Ionic liquids and chitinous biomass: materials, synthesis, and applications for uranium sequestration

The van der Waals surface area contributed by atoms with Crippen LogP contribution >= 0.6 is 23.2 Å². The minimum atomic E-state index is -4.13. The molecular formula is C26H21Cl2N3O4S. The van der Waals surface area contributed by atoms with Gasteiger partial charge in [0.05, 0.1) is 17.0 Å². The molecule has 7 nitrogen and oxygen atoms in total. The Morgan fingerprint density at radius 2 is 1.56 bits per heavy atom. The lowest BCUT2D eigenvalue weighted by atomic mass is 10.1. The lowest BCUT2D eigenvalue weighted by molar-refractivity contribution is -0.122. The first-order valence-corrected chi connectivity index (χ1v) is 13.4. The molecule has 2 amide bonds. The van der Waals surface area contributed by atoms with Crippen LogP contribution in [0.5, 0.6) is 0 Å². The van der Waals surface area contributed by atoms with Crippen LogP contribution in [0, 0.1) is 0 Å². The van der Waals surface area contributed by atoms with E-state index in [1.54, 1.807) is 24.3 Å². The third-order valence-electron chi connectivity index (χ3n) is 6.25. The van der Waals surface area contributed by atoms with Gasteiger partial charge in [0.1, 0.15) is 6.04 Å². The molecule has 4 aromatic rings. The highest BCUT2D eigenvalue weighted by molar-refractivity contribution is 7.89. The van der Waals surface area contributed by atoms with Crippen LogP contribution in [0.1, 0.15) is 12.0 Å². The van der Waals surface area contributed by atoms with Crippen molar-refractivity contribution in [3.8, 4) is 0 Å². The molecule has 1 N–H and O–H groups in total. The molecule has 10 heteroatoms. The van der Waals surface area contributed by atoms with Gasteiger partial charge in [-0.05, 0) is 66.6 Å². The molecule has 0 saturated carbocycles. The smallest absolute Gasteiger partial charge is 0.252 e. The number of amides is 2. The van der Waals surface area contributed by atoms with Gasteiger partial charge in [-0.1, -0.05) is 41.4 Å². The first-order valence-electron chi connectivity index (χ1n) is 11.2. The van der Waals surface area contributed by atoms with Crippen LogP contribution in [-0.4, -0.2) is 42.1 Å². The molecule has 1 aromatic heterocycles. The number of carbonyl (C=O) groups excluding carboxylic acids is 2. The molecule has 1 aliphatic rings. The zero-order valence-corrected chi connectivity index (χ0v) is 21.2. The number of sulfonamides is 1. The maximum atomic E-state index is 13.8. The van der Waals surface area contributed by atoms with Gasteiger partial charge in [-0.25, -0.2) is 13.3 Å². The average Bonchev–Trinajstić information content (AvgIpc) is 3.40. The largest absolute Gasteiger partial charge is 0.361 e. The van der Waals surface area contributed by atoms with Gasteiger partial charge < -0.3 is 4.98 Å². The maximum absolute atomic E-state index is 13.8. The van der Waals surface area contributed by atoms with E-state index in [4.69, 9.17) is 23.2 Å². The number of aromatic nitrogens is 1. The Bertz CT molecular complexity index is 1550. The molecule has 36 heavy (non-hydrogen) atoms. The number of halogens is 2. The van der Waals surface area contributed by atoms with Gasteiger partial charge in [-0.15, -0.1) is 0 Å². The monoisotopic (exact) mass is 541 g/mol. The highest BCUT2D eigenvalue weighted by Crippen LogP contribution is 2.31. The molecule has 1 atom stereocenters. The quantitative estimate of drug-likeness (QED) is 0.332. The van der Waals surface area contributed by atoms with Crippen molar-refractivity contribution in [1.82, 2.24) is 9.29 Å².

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The mining of Uranium (U) ore, processing, and applications in weapons manufacturing and nuclear fuel have resulted in a legacy of contamination that require the creation of innovative methods that provide waste to volume minimization. Therefore a major objective of this research was to combine the reactivity of chitosan with the toughness and insolubility of chitin by surface modifications with UO22+ selective moieties. Thus the IL platform consisting of the 1-ethyl-3-methyl-imidazolium cation [C2C1im]+ paired with the acetate anion [OAc]- was selected and demonstrated to overcome solubility limitations of the biomass. This strategy was successful in producing the first report of electrospinning fibers directly from chitinous biomass in ILs. Concurrent to these results, supercritical carbon dioxide was explored as an alternative solvent to high boiling point coagulation baths to reduce economic and engineering challenges of using ILs at scale. With the successful efforts producing high surface area fibers from chitinous biomass, both qualitative and quantitative analysis supported functionalization of fibers with the amidoxime functional group for aqueous uranyl ions. While these research efforts have demonstrated chitin as a versatile polymer back-bone for fiber applications for U recovery, complexity of the waste derived feedstock is challenging and other chemical components that remain in the processed shell waste are key variables. Further characterization of the feedstock led to the discovery that metabolically inactive shrimp shell has the intrinsic ability to mineralize and reduce aqueous metal ions. This represents a new alternative to promote stable secondary U(VI) phosphate U(VI) and insoluble U(IV) phases, providing an effective strategy for immobilizing U. In addition the rediscovery of the simple but understudied salt [NH3OH][CH3COO] not only demonstrates OAc- is an excellent ligand for U(VI) coordination, but its protic ionic liquid properties suggest a much broader application space. Therefore future work is warranted to determine the influence of carboxylic acids in the reduction of U(VI) and the speciation and stability of the U(IV) phase. However these results provide considerable improvements that address constraints of current bioremediation and abiotic precipitation techniques to provide a long term sink for one of the most abundant radionuclides released into the environment.

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